News >

Ibrutinib Better Than Bendamustine for OS in CLL, Indirect Comparison Suggests

Jason Harris
Published: Friday, Apr 21, 2017

Blood cells
Results of a systematic literature search published online in Clinical Lymphoma, Myeloma & Leukemia showed that ibrutinib (Imbruvica) was associated with superior survival and fewer adverse events (AEs) compared with bendamustine (Treanda) in patients with chronic lymphocytic leukemia (CLL).

Treatment with ibrutinib was associated with significantly improved overall survival (HR, 0.21; 95% CI, 0.06-0.74; P <.001).

Researchers also found no statistically significant difference in progression-free survival (PFS) determined by Independent Committee between patients treated with ibrutinib and bendamustine (HR, 0.70; 95% CI, 0.40-1.31; P = .398). However, with investigator-determined PFS, the risk of progression or death in the ibrutinib group declined by 70% (HR, 0.30; 95% CI, 0.14-0.65; P =.01). In the bendamustine long-term follow-up data, HR was 0.25 (95% CI, 0.12-0.52; P = .001).

Study coauthor Iga Andrasiak, MSc, a clinical research coordinator with WroMedica Research Center in Wroclaw, Poland, told OncLive that there are no randomized clinical trials comparing bendamustine and ibrutinib in CLL. Because the agents have different mechanisms of action—bendamustine is a purine analogue/alkylator hybrid cytotoxic while ibrutinib is a selective and covalent inhibitor of the enzyme Bruton's tyrosine kinase (BTK)—Andrasiak and her colleagues wanted to compare the agents using indirect comparison.

“Bendamustine is a classical chemotherapeutic agent, whereas ibrutinib is an example of a new class of drugs,” she said. “Our study showed that due to the different mechanism of action of these 2 compounds, despite a higher CR rate in the bendamustine-treated group, ibrutinib is superior in survival. The message for doctors treating CLL patients is that the benefit of BTK inhibitor therapy is not related to CR rate.”

Researchers reviewed data from all randomized controlled trials comparing ibrutinib or bendamustine to chlorambucil in treatment-naïve adult patients with CLL. In studies eligible for inclusion, bendamustine could be administrated as a range from 100 mg/m2 daily per cycle and ibrutinib as a daily dose of 420 mg. Chlorambucil was a considered comparator for both arms as a range of minimum 0.5 mg/kg per cycle.

Primary endpoints were PFS and overall survival.

No trials were found with direct comparison of ibrutinib and bendamustine. Three full-length articles and 3 conference abstracts were included in the analysis.

Researchers found that patients in the bendamustine group were nearly 10 times more likely to have complete response (OR = 9.35; 95% CI, 1.04-84.46; P =.042). However, the odds of patients in the ibrutinib group having partial response were about 6 times greater (OR = 0.16; 95% CI, 0.03-0.87; P <.0001). There was no statistically significant difference in overall response (OR = 0.26; 95% CI, 0.05-1.50; P >.05).

Andrasiak said ibrutinib demonstrated superior survival even though bendamustine produced more complete responses because of the nature of BTK inhibitors.

“This is due to a different mechanism of action of BTK inhibitors, such as ibrutinib and idelalisib [Zydelig],” she said. “Patients treated with these drugs mainly achieve PR with lymphocytosis. Response may be improved, when continuing the therapy with BTK inhibitors.”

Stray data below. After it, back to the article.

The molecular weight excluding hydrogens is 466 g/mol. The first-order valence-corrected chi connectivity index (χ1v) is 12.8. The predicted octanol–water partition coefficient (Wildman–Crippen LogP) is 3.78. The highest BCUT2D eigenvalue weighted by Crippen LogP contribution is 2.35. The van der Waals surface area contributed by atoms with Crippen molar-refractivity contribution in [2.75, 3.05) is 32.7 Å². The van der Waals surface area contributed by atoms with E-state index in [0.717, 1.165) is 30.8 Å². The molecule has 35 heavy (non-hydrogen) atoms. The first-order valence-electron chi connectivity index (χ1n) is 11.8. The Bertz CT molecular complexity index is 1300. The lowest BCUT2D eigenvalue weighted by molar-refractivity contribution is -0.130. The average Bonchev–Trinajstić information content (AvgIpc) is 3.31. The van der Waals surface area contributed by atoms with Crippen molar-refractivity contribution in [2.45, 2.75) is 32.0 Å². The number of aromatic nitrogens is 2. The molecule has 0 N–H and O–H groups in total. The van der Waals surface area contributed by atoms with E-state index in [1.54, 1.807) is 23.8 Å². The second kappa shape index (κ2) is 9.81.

Median age in the bendamustine group was 63 versus 73 in the ibrutinib group.

Ibrutinib was associated with far fewer AEs than bendamustine. Patients in the bendamustine group were almost 3 times as likely to experience neutropenia (IRR = 2.97; 95% CI, 1.38-6.36; P = .029) and 4 times as likely to experience grade 3/4 neutropenia (IRR = 3.93; 95% CI, 1.63-9.49; P = .015). Patients treated with bendamustine were also more likely to experience pyrexia (IRR = 4.09; 95% CI, 1.55-10.82; P = .028) and vomiting (IRR = 3.72; 95% CI, 1.44-9.56; P = .036). Researchers did not observe any significant difference in the rate of grade 3/4 thrombocytopenia, anemia, diarrhea, fatigue, cough, nausea, or infections.

“Additionally, adverse events grade 3/4 that occurred in at least 10% of patients in the bendamustine group were neutropenia (23%), thrombocytopenia (12%), [and] leukopenia (14%), whereas in ibrutinib group there was only neutropenia (10%),” Andrasiak said. “Moreover, there were more AE incidences occurring in at least 15% of patients evaluated as grade 3/4 in the bendamustine arm (89 AEs in the group of 161 patients).”

She added that researchers only observed 37 such AEs among 135 patients in the ibrutinib group. The researchers concluded that, based on this analysis, ibrutinib was a safer option than bendamustine overall, but noted that there were 6 incidents of severe bleeding in the ibrutinib group. There were no such incidents with bendamustine.
Andrasiak I, Rybka J, Knopinska-Posluszny W, Wrobel T. Efficacy and safety of bendamustine and ibrutinib in previously untreated patients with chronic lymphocytic leukemia–indirect comparison [published online March 7, 2017]. Clin Lymphoma Myeloma Leuk. doi: 10.1016/j.clml.2017.02.026.

View Conference Coverage
Online CME Activities
TitleExpiration DateCME Credits
Community Practice Connections™: Addressing Post-Transplant Obstacles: Current and Emerging Strategies to Evolve the Standard of Care for Patients With Graft-Versus-Host DiseaseMar 28, 20192.0
2017 Year in Review™: Clinical Impact of Immunotherapies in the Treatment of CancerMar 30, 20191.75
Publication Bottom Border
Border Publication